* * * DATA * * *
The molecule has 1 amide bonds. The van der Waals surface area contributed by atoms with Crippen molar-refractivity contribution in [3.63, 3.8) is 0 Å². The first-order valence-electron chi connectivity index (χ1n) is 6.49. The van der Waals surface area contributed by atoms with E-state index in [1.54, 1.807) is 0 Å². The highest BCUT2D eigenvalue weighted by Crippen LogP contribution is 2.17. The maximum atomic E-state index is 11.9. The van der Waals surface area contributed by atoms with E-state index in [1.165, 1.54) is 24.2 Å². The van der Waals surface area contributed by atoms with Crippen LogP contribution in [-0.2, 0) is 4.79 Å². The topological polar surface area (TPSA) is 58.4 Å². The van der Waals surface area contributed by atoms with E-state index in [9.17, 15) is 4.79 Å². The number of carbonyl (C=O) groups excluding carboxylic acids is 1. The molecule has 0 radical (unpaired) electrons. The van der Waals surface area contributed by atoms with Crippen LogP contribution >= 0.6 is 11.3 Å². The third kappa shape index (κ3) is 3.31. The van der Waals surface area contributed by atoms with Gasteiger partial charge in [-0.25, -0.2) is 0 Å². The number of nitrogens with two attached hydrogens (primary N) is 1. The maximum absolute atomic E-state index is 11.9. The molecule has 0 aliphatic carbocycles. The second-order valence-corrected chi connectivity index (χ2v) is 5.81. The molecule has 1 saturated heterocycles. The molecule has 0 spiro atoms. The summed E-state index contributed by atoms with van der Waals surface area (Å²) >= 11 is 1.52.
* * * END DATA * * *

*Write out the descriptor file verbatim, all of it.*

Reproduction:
The molecule has 1 amide bonds. The van der Waals surface area contributed by atoms with Crippen molar-refractivity contribution in [3.63, 3.8) is 0 Å². The first-order valence-electron chi connectivity index (χ1n) is 6.49. The van der Waals surface area contributed by atoms with E-state index in [1.54, 1.807) is 0 Å². The highest BCUT2D eigenvalue weighted by Crippen LogP contribution is 2.17. The maximum atomic E-state index is 11.9. The van der Waals surface area contributed by atoms with E-state index in [1.165, 1.54) is 24.2 Å². The van der Waals surface area contributed by atoms with Crippen LogP contribution in [-0.2, 0) is 4.79 Å². The topological polar surface area (TPSA) is 58.4 Å². The van der Waals surface area contributed by atoms with E-state index in [9.17, 15) is 4.79 Å². The number of carbonyl (C=O) groups excluding carboxylic acids is 1. The molecule has 0 radical (unpaired) electrons. The van der Waals surface area contributed by atoms with Crippen LogP contribution >= 0.6 is 11.3 Å². The third kappa shape index (κ3) is 3.31. The van der Waals surface area contributed by atoms with Gasteiger partial charge in [-0.25, -0.2) is 0 Å². The number of nitrogens with two attached hydrogens (primary N) is 1. The maximum absolute atomic E-state index is 11.9. The molecule has 0 aliphatic carbocycles. The second-order valence-corrected chi connectivity index (χ2v) is 5.81. The molecule has 1 saturated heterocycles. The molecule has 0 spiro atoms. The summed E-state index contributed by atoms with van der Waals surface area (Å²) >= 11 is 1.52.